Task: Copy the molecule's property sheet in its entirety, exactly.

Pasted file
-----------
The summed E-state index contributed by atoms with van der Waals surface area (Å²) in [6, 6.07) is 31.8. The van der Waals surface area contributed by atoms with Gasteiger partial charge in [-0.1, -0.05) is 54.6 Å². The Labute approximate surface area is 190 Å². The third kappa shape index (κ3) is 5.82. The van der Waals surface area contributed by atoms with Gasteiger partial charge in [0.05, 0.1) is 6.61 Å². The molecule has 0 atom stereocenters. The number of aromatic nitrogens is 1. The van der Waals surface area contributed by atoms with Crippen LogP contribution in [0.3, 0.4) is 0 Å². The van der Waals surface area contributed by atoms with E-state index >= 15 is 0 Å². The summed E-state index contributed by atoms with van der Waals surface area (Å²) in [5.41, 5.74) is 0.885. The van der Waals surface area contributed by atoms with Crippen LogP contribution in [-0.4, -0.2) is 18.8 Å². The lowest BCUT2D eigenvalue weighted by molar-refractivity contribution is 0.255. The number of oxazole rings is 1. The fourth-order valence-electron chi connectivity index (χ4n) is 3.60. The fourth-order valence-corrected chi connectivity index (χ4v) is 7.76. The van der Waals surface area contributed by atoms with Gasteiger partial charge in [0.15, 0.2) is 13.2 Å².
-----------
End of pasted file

The summed E-state index contributed by atoms with van der Waals surface area (Å²) in [6, 6.07) is 31.8. The van der Waals surface area contributed by atoms with Gasteiger partial charge in [-0.1, -0.05) is 54.6 Å². The Labute approximate surface area is 190 Å². The third kappa shape index (κ3) is 5.82. The van der Waals surface area contributed by atoms with Gasteiger partial charge in [0.05, 0.1) is 6.61 Å². The molecule has 0 atom stereocenters. The number of aromatic nitrogens is 1. The van der Waals surface area contributed by atoms with Crippen LogP contribution in [0.3, 0.4) is 0 Å². The van der Waals surface area contributed by atoms with E-state index >= 15 is 0 Å². The summed E-state index contributed by atoms with van der Waals surface area (Å²) in [5.41, 5.74) is 0.885. The van der Waals surface area contributed by atoms with Crippen LogP contribution in [-0.4, -0.2) is 18.8 Å². The lowest BCUT2D eigenvalue weighted by molar-refractivity contribution is 0.255. The number of oxazole rings is 1. The fourth-order valence-electron chi connectivity index (χ4n) is 3.60. The fourth-order valence-corrected chi connectivity index (χ4v) is 7.76. The van der Waals surface area contributed by atoms with Gasteiger partial charge in [0.15, 0.2) is 13.2 Å².